First West Nile Virus Death of 2023

News Release
For Immediate Release: 8/22/2023

Allan Urlis, APR, (402) 432-1532,


Lincoln – Nebraska's first West Nile Virus death of 2023 has been recorded.

Last year, the state's first West Nile Virus death occurred in September. The last five years in Nebraska have seen an average of six West Nile Virus deaths a year. The most being 13 deaths in 2018 and the least being one in both 2019 and 2020. In less than one percent West Nile Virus cases, the virus affects the nervous system and can lead to serious issues such as inflammation of the brain. ​

The Nebraska Department of Health and Human Services encourages Nebraskans to take preventative steps to avoid mosquito bites, which carry the West Nile Virus.
Use Insect Repellent
Use Environmental Protection Agency registered insect repellents with one of the active ingredients below. When used as directed, EPA-registered insect repellents are proven safe and effective, even for pregnant and breastfeeding women.

  • DEET
  • Picaridin (known as KBR 3023 and icaridin outside the US)
  • IR3535
  • Oil of lemon eucalyptus
  • Para-menthane-diol
  • 2-undecanone 

Wear long-sleeved shirts and long pants

  • Use 0.5 percent permethrin to treat clothing and gear (such as boots, pants, socks and tents) or buy permethrin-treated clothing and gear.
  • Permethrin is an insecticide that kills or repels mosquitoes.
  • Permethrin-treated clothing provides protection after multiple washings.
  • Read product information to find out how long the protection will last.
  • If treating yourself, follow the product instructions
  • Do not use permethrin products directly on skin. 

Take extra precautions when going outdoors at dawn and dusk

  • Dawn and dusk are when mosquitoes are most active. 

Take steps to control mosquitoes indoors and outdoors

  • Use screens on windows and doors. Repair holes in screens to keep mosquitoes outdoors.
  • Use air conditioning, if available.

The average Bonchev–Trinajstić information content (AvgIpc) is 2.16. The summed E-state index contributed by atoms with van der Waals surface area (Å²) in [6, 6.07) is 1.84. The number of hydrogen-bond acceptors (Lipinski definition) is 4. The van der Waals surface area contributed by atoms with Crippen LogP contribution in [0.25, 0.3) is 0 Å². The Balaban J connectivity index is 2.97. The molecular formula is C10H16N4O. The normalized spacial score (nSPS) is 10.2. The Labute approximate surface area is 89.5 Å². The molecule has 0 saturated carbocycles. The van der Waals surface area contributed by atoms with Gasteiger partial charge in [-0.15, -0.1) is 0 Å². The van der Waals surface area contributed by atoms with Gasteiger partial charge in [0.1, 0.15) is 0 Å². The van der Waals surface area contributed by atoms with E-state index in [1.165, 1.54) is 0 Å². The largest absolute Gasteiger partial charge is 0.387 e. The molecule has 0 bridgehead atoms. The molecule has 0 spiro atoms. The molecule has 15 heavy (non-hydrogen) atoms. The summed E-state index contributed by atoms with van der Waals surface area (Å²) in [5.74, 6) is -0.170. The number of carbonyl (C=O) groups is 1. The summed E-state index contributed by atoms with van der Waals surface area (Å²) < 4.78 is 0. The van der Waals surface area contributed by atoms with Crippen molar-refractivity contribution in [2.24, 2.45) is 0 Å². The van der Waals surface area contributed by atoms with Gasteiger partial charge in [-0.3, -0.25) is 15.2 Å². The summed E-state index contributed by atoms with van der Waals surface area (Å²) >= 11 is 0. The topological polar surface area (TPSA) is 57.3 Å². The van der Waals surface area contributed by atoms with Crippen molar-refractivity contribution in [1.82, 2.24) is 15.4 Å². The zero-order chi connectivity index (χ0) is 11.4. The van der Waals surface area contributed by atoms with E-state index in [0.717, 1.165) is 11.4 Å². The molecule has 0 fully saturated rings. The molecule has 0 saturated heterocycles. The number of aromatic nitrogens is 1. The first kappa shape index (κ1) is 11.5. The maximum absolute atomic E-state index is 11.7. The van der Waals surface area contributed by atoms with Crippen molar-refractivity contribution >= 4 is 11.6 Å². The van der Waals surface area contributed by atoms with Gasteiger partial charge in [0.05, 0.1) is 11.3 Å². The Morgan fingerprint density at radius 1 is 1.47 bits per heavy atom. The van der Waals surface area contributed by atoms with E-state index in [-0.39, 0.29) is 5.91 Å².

• Stop mosquitoes from laying eggs in or near water.
    • Once a week, empty and scrub, turn over, cover, or throw out items that hold water, such as tires, buckets, planters, toys, pools, birdbaths, flowerpots or trash containers.
    • Check for water-holding containers both indoors and outdoors.
  • Most people, 80 percent, who become infected with West Nile virus do not develop any symptoms. About 20 percent of people who are infected develop mild symptoms and recover completely, but fatigue and weakness can last for weeks or months. Less than 1 percent of people who are infected develop a severe illness affecting the central nervous system. Of the neuroinvasive cases, approximately 10 percent are fatal. 

Anyone can get infected with West Nile Virus, but people over 50 years of age or older are at greatest risk for severe illness but can occur in people of any age. People with compromised immune systems also are at greater risk.

Mild signs and symptoms

  • Fever
  • Headache
  • Body aches
  • Skin rash and
  • Swollen lymph glands 

Severe signs and symptoms

  • High fever
  • Headache
  • Neck stiffness
  • Stupor
  • Disorientation
  • Coma
  • Tremors
  • Occasional convulsions
  • Paralysis 

The mosquito season begins in the summer and continues through fall.

More information about West Nile Virus and risk reduction can be found at

For vector-borne disease data and statistics, please visit:​

Go to
All News Releases